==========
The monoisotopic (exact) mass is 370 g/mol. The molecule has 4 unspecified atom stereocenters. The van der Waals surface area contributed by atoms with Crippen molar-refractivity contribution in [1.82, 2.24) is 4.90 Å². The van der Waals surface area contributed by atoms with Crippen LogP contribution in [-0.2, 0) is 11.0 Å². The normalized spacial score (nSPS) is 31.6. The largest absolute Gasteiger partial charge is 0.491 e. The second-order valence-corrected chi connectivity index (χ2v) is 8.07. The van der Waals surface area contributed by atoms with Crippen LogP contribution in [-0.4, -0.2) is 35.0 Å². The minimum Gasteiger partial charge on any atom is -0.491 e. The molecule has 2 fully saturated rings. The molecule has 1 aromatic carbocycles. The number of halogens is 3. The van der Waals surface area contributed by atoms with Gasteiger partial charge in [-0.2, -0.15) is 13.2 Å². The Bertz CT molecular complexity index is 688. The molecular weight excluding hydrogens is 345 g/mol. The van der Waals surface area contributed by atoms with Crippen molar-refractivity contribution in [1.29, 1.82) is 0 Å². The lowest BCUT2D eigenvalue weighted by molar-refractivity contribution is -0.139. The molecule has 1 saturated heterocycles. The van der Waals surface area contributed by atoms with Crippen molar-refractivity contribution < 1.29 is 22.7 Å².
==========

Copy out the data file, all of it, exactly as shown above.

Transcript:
The monoisotopic (exact) mass is 370 g/mol. The molecule has 4 unspecified atom stereocenters. The van der Waals surface area contributed by atoms with Crippen molar-refractivity contribution in [1.82, 2.24) is 4.90 Å². The van der Waals surface area contributed by atoms with Crippen LogP contribution in [-0.2, 0) is 11.0 Å². The normalized spacial score (nSPS) is 31.6. The largest absolute Gasteiger partial charge is 0.491 e. The second-order valence-corrected chi connectivity index (χ2v) is 8.07. The van der Waals surface area contributed by atoms with Crippen LogP contribution in [-0.4, -0.2) is 35.0 Å². The minimum Gasteiger partial charge on any atom is -0.491 e. The molecule has 2 fully saturated rings. The molecule has 1 aromatic carbocycles. The number of halogens is 3. The van der Waals surface area contributed by atoms with Gasteiger partial charge in [-0.2, -0.15) is 13.2 Å². The Bertz CT molecular complexity index is 688. The molecular weight excluding hydrogens is 345 g/mol. The van der Waals surface area contributed by atoms with Crippen molar-refractivity contribution in [1.29, 1.82) is 0 Å². The lowest BCUT2D eigenvalue weighted by molar-refractivity contribution is -0.139. The molecule has 1 saturated heterocycles. The van der Waals surface area contributed by atoms with Crippen molar-refractivity contribution < 1.29 is 22.7 Å².